Moment of delicious irony: this guy has taken the put-down of homosexuality from Leviticus 18:22 and tattooed it on his bicep, BUT just a little later in Leviticus 19:28 it is forbidden to get tattooed! So he believes in the one and not in the other, the cafeteria approach to the Bible that allows a lot of people to condemn what they wish according to their own prejudices, while flipping god the bird when they don't want his laws to get in the way of their own lifestyles. I sincerely doubt this guy would throw out all his mixed fiber clothing (polyester makes the cotton SO much easier to live with), toss out his pig skin belts and shoes, or adopt strict dietary laws 'cause, damn!,  surf 'n turf is just SO good, as is ham and cheese or shrimp scampi -- all of which are Levitical no-nos.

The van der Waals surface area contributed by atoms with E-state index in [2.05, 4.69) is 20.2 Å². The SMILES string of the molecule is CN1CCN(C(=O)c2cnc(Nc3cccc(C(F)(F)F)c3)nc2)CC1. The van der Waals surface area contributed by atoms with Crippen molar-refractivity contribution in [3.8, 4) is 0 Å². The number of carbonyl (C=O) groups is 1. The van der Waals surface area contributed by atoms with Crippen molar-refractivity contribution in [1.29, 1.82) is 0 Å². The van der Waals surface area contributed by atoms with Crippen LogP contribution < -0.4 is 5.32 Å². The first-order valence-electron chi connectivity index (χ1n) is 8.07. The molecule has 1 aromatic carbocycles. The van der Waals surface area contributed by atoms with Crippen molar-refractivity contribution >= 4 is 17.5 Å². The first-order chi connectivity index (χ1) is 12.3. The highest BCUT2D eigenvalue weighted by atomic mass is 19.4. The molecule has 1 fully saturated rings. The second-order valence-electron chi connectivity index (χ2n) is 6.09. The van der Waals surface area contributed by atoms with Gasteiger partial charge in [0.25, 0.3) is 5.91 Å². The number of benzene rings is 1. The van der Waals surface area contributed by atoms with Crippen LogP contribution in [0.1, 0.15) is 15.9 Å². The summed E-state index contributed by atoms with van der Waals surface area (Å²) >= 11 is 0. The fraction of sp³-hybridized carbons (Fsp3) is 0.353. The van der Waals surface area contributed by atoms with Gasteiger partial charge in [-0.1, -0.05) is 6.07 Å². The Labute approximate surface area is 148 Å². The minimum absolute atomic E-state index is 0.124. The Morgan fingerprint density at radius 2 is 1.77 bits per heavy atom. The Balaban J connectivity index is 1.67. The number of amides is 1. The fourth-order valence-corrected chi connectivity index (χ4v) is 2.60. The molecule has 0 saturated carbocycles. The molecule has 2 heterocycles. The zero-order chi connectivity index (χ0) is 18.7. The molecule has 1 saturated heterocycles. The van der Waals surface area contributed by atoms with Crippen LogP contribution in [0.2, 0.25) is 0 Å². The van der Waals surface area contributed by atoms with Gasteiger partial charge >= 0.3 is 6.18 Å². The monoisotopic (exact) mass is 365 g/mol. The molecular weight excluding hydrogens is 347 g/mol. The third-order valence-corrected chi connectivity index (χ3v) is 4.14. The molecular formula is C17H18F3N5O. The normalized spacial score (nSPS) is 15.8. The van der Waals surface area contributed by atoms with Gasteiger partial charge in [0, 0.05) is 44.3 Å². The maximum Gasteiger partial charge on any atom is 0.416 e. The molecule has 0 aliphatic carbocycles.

It needs to be remembered (as one anti-gay speaker in the Representatives Hall the other day did not) that Jesus never said ONE WORD against homosexuality.  His feelings on all kinds of topics, social, political, sexual and spiritual are recorded in the gospels but NOTHING about homosexuality.  He surely knew homosexuals.  The Romans lived and their soldiers were stationed throughout the area.  Four miles out of Nazareth was a Roman military town of some size.  A carpenter like Joseph whose son was being trained in his father's trade would surely have gone to the Roman town for work which would have been plentiful there.